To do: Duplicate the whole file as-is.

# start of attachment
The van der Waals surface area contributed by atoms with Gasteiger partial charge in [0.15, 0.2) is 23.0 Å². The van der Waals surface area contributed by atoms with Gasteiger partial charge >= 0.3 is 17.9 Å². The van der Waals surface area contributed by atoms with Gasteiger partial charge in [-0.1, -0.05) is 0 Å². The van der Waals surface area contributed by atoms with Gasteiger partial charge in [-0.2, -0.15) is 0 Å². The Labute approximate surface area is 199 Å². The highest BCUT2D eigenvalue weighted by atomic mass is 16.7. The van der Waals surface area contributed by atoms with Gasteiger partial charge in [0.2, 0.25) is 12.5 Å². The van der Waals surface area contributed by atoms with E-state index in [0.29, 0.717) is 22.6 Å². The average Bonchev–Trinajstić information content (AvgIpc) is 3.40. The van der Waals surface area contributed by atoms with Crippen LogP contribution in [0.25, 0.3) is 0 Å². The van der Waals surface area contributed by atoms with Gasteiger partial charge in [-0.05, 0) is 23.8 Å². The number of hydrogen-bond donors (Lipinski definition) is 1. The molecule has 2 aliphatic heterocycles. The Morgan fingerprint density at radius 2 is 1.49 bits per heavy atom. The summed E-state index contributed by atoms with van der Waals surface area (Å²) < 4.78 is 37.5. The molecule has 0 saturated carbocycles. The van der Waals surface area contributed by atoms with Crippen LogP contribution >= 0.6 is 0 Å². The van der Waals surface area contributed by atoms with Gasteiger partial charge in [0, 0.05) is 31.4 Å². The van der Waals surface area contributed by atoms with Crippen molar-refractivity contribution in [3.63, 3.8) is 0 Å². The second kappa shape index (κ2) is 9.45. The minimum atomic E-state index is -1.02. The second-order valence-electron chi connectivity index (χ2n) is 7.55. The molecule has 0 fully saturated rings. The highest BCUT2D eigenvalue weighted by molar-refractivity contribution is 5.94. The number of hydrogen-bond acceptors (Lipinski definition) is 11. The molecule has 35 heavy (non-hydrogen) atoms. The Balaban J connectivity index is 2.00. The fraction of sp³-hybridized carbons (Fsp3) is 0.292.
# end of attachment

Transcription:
The van der Waals surface area contributed by atoms with Gasteiger partial charge in [0.15, 0.2) is 23.0 Å². The van der Waals surface area contributed by atoms with Gasteiger partial charge >= 0.3 is 17.9 Å². The van der Waals surface area contributed by atoms with Gasteiger partial charge in [-0.1, -0.05) is 0 Å². The van der Waals surface area contributed by atoms with Gasteiger partial charge in [-0.2, -0.15) is 0 Å². The Labute approximate surface area is 199 Å². The highest BCUT2D eigenvalue weighted by atomic mass is 16.7. The van der Waals surface area contributed by atoms with Gasteiger partial charge in [0.2, 0.25) is 12.5 Å². The van der Waals surface area contributed by atoms with E-state index in [0.29, 0.717) is 22.6 Å². The average Bonchev–Trinajstić information content (AvgIpc) is 3.40. The van der Waals surface area contributed by atoms with Crippen LogP contribution in [0.25, 0.3) is 0 Å². The van der Waals surface area contributed by atoms with Gasteiger partial charge in [-0.05, 0) is 23.8 Å². The number of hydrogen-bond donors (Lipinski definition) is 1. The molecule has 2 aliphatic heterocycles. The Morgan fingerprint density at radius 2 is 1.49 bits per heavy atom. The summed E-state index contributed by atoms with van der Waals surface area (Å²) < 4.78 is 37.5. The molecule has 0 saturated carbocycles. The van der Waals surface area contributed by atoms with Crippen LogP contribution >= 0.6 is 0 Å². The van der Waals surface area contributed by atoms with Gasteiger partial charge in [0, 0.05) is 31.4 Å². The van der Waals surface area contributed by atoms with Crippen molar-refractivity contribution in [3.63, 3.8) is 0 Å². The second kappa shape index (κ2) is 9.45. The minimum atomic E-state index is -1.02. The second-order valence-electron chi connectivity index (χ2n) is 7.55. The molecule has 0 fully saturated rings. The highest BCUT2D eigenvalue weighted by molar-refractivity contribution is 5.94. The number of hydrogen-bond acceptors (Lipinski definition) is 11. The molecule has 35 heavy (non-hydrogen) atoms. The Balaban J connectivity index is 2.00. The fraction of sp³-hybridized carbons (Fsp3) is 0.292.